While these motions were pending, the LBO was completed, and RJR was merged into a KKR affiliate on April 28, 1989. Permanent financing for the LBO included bank loans of up to $12.75 billion pursuant to a credit agreement, and $5 billion of subordinated debt. The bank loan agreements required RJR to sell RJR assets valued at $5.5 billion and use the proceeds to repay some $5.5 billion of the LBO financing.
On May 8 and 10, while the parties' motions were still sub judice, plaintiffs sent RJR six Notices of Default pursuant to the indentures. The Notices alleged that the LBO financing arrangements requiring RJR to sell $5.5 billion in RJR assets and use the proceeds to repay LBO lenders were tantamount to a pledge of those assets to the LBO lenders without equal and ratable security for the holders of the securities covered by the indentures, and that these arrangements therefore violated the negative pledge covenants. MetLife also sent a Notice of Acceleration with respect to the $10 million Del Monte note. On May 9, RJR notified plaintiffs of its view that there had been no default and asked plaintiffs to rescind the Notices. Plaintiffs refused.
RJR moved in the district court for a preliminary injunction tolling the periods during which it could cure the alleged defaults. Eventually, it filed a counterclaim seeking, inter alia, (1) a declaratory judgment that the Notices of Default and Notice of Acceleration were invalid and that there was no default, and (2) damages for plaintiffs' "unreasonabl [e], reckless [ ], malicious [ ] and ... bad faith sending [of] the improper notices for the purpose of injuring RJR."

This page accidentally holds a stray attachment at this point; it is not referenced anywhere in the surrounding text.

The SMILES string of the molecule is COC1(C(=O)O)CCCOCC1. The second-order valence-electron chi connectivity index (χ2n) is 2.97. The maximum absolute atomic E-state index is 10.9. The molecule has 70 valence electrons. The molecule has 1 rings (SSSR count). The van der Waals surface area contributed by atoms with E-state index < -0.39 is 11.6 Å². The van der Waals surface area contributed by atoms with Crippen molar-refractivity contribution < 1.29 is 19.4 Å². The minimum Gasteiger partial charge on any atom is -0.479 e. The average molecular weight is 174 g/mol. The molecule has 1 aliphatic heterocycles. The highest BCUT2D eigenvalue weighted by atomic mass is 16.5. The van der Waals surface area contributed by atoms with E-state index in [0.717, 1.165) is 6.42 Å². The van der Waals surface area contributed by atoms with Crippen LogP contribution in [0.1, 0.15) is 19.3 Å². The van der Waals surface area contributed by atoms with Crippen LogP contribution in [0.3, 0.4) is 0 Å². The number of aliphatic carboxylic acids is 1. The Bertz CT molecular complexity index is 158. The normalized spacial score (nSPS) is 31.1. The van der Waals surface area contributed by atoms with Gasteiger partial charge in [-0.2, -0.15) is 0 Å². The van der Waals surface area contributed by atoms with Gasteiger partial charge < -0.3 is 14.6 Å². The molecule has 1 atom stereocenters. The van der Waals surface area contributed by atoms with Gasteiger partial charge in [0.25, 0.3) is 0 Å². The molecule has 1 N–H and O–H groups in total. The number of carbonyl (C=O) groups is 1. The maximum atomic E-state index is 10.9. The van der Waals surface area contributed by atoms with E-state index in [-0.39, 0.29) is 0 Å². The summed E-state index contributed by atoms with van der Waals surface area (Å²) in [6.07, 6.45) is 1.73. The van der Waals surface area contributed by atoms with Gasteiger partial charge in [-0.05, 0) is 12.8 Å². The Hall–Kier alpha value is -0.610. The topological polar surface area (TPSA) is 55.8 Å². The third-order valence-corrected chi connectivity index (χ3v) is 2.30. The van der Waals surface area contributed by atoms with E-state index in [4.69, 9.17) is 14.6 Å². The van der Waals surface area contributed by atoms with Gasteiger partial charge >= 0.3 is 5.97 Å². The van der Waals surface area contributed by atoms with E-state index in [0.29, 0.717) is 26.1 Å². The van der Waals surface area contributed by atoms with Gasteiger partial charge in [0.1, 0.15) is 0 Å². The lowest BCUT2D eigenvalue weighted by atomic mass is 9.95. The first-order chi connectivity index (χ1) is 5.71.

In an order dated May 26 ("May 26 Order"), the district court temporarily enjoined RJR from selling assets that were subject to the negative pledge covenant, to the extent that the proceeds were to be dedicated to repaying the LBO lenders, until the court could address the tolling issue. The May 26 Order set an expedited briefing schedule for RJR's motion, envisioning decision of the motion before July 8 and the expiration of the earliest cure period. Plaintiffs, however, sought reconsideration of the schedule, stating that it had the effect of precluding any opportunity for plaintiffs to have discovery on the claim. Plaintiffs apparently asserted that they needed some four months of discovery--a period that obviously exceeded the cure periods.